He returned to Russia to seek more resources and support for the Alaska mission, where, after his wife died, he took monastic vows and the name Innocent, after Bishop Innocent of Irkutsk. He was later consecrated Bishop, and was assigned to the new see of Kamchatka-kurils and the Aleutian Islands, to which he returned, tirelessly building churches, guiding priests, seeking to bring the Gospel and the Holy Orthodox Church to native peoples of Alaska. He encouraged the use of English, and the use of indigenous clergy.
He was later made Archbishop, and later, having returned to Russia, ultimately became Metropolitan of Moscow, where he continued his missionary zeal, establishing and guiding an Orthodox Missionary Society. He is perhaps especially remembered for his zeal to bring the gospel to the world. The apostolic preaching of Metropolitan Innocent spread to a vast territory including Alaska and Chukotka, the Aleutian, Kurils and Commander Islands, eastern Siberia, the Amur region, Kamchatka and the Far East. Metropolitan Innocent brought the light of Christian faith to the Aleutians, Koloshes, Kurils, Eskimo, Kenai, Chugaches, Kamchadals, Oliutores, Negidales, Mongols, Samogirs, Golds, Gulyaks, Koryaks, Tungus, Chukcha, Yakutians, and Kitians.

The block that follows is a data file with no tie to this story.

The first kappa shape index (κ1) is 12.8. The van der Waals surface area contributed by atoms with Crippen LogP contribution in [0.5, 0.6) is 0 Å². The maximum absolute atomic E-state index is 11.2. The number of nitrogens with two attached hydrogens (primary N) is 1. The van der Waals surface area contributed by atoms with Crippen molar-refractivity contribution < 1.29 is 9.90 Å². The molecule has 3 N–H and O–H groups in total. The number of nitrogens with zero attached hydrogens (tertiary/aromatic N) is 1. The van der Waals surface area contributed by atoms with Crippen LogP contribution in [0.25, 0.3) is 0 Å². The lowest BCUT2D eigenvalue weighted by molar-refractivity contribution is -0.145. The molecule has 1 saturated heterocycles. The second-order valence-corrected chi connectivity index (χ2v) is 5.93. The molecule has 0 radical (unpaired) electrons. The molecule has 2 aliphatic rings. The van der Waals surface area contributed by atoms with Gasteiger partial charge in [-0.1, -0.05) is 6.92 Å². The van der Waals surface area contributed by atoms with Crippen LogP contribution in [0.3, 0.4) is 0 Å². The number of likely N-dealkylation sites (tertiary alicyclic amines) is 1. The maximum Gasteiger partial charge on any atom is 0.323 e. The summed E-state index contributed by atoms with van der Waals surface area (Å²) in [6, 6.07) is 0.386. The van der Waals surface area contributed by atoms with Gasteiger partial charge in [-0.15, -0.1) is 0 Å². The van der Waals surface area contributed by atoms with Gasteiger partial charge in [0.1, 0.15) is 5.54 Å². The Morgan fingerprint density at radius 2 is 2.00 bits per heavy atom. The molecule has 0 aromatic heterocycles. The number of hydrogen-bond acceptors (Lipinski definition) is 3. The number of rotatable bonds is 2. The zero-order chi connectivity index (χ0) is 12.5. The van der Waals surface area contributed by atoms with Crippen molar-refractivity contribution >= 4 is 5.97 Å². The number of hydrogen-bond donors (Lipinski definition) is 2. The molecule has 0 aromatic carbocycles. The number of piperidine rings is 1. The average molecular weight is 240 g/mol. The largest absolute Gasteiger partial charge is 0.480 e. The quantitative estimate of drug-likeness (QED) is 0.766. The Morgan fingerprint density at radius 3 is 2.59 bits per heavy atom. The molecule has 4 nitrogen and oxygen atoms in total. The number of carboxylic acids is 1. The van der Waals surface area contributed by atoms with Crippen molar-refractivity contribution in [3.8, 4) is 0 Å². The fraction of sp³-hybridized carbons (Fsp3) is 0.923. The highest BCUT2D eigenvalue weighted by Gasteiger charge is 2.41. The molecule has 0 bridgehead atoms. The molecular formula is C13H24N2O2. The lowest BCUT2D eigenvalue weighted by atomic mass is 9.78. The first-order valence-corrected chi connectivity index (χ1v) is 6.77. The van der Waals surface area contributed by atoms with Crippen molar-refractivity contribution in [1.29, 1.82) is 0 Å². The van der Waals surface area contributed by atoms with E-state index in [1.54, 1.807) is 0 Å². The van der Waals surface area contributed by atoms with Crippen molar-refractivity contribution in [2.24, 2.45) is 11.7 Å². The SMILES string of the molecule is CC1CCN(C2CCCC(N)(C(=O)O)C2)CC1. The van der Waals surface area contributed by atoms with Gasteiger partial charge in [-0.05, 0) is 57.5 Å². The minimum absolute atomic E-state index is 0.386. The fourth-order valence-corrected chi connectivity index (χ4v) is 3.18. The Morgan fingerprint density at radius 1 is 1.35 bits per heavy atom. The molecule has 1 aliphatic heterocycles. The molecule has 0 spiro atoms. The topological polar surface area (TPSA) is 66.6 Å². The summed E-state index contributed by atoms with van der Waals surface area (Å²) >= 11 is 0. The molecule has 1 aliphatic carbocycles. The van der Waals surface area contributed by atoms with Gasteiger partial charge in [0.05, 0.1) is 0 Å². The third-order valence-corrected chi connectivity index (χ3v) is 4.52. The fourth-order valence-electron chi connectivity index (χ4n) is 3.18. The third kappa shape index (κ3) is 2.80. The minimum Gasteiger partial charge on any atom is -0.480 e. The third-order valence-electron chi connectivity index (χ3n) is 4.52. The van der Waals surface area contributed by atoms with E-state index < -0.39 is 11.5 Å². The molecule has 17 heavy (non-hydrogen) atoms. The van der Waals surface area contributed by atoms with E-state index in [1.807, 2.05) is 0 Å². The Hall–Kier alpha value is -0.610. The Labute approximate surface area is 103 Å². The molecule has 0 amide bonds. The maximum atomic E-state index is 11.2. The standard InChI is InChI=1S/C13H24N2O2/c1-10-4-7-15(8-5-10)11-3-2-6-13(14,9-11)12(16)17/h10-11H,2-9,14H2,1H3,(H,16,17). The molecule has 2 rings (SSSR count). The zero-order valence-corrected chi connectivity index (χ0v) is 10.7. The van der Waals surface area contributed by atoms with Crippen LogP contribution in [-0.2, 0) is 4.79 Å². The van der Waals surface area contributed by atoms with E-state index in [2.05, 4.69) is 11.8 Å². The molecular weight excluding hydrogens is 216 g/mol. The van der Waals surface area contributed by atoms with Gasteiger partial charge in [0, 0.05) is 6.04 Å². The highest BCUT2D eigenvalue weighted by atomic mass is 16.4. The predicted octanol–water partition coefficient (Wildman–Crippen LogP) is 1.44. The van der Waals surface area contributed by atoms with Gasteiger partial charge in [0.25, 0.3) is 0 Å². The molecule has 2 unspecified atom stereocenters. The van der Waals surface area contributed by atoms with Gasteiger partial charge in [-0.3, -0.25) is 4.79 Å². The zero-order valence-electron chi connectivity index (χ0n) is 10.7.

The preaching of the gospel was a primary achievement in the life of Metropolitan Innocent and occupied a special place in his apostolic service. The metropolitan had a great homiletic gift and was a remarkable preacher. He never missed an opportunity to preach and talk to people and tirelessly instructed his clergy to do the same.
Holy St. Innocent, pray to God for us.
Our Father among the saints, St. Innocent, Metropolitan of Moscow, Enlightener of Siberia & America, is commemorated on March 31.

Troparion in Tone III:  O holy hierarch Innocent our father, thou who wast first to teach the tribes which before lay in heathen darkness, and first to show them the way to salvation, who didst labor as an apostle in the enlightenment of Siberia and America: Entreat the Master of all, that He grant peace to the whole world and great mercy to our souls. 

Kontakion in Tone IV:  Thou wast a true and truthful teacher; for, having thyself done what the Lord commanded, thou didst thereby teach and instruct in piety those who came to thee, didst enlighten unbelievers to recognize the true Faith, illumining them with holy baptism. Wherefore, thou rejoicest with the apostles, receiving the honor of an evangelist of Christ.

Next time, I shall write about my very favorite Alaskan saint, Herman